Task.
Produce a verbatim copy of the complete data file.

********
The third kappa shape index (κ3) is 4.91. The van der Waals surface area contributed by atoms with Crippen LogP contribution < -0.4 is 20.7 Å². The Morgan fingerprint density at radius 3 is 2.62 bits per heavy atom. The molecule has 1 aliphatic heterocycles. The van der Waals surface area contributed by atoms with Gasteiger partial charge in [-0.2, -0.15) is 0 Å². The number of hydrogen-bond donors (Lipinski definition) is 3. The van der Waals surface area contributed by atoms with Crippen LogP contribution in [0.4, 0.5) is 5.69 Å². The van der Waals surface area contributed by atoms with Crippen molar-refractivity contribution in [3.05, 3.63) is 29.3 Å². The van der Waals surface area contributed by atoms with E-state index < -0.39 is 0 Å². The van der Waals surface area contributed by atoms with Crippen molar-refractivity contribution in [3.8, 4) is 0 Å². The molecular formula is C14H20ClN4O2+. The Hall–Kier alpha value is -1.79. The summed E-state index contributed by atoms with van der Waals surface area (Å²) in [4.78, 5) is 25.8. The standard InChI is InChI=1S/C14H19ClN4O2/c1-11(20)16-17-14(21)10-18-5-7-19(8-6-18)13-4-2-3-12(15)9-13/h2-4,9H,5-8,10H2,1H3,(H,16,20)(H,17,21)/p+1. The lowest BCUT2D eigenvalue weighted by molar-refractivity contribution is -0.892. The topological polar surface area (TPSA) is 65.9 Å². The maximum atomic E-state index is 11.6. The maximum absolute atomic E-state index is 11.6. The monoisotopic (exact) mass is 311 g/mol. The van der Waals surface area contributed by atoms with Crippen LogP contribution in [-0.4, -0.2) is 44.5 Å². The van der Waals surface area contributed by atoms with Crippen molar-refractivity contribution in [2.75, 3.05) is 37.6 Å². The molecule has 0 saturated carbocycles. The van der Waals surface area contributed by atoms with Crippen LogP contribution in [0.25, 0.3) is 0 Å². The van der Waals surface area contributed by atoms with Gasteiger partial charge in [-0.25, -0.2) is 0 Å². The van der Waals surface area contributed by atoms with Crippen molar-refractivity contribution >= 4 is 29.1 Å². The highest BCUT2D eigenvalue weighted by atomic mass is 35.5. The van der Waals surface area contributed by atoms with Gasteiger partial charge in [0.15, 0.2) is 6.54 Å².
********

The third kappa shape index (κ3) is 4.91. The van der Waals surface area contributed by atoms with Crippen LogP contribution < -0.4 is 20.7 Å². The Morgan fingerprint density at radius 3 is 2.62 bits per heavy atom. The molecule has 1 aliphatic heterocycles. The van der Waals surface area contributed by atoms with Gasteiger partial charge in [-0.2, -0.15) is 0 Å². The number of hydrogen-bond donors (Lipinski definition) is 3. The van der Waals surface area contributed by atoms with Crippen LogP contribution in [0.4, 0.5) is 5.69 Å². The van der Waals surface area contributed by atoms with Crippen molar-refractivity contribution in [3.05, 3.63) is 29.3 Å². The van der Waals surface area contributed by atoms with E-state index < -0.39 is 0 Å². The van der Waals surface area contributed by atoms with Crippen molar-refractivity contribution in [3.8, 4) is 0 Å². The molecular formula is C14H20ClN4O2+. The Hall–Kier alpha value is -1.79. The summed E-state index contributed by atoms with van der Waals surface area (Å²) in [4.78, 5) is 25.8. The standard InChI is InChI=1S/C14H19ClN4O2/c1-11(20)16-17-14(21)10-18-5-7-19(8-6-18)13-4-2-3-12(15)9-13/h2-4,9H,5-8,10H2,1H3,(H,16,20)(H,17,21)/p+1. The lowest BCUT2D eigenvalue weighted by molar-refractivity contribution is -0.892. The topological polar surface area (TPSA) is 65.9 Å². The maximum atomic E-state index is 11.6. The maximum absolute atomic E-state index is 11.6. The monoisotopic (exact) mass is 311 g/mol. The van der Waals surface area contributed by atoms with Crippen LogP contribution in [-0.4, -0.2) is 44.5 Å². The van der Waals surface area contributed by atoms with Crippen molar-refractivity contribution in [2.75, 3.05) is 37.6 Å². The molecule has 0 saturated carbocycles. The van der Waals surface area contributed by atoms with Crippen LogP contribution in [0.25, 0.3) is 0 Å². The van der Waals surface area contributed by atoms with Gasteiger partial charge in [-0.25, -0.2) is 0 Å². The van der Waals surface area contributed by atoms with Crippen molar-refractivity contribution >= 4 is 29.1 Å². The highest BCUT2D eigenvalue weighted by atomic mass is 35.5. The van der Waals surface area contributed by atoms with Gasteiger partial charge in [0.15, 0.2) is 6.54 Å².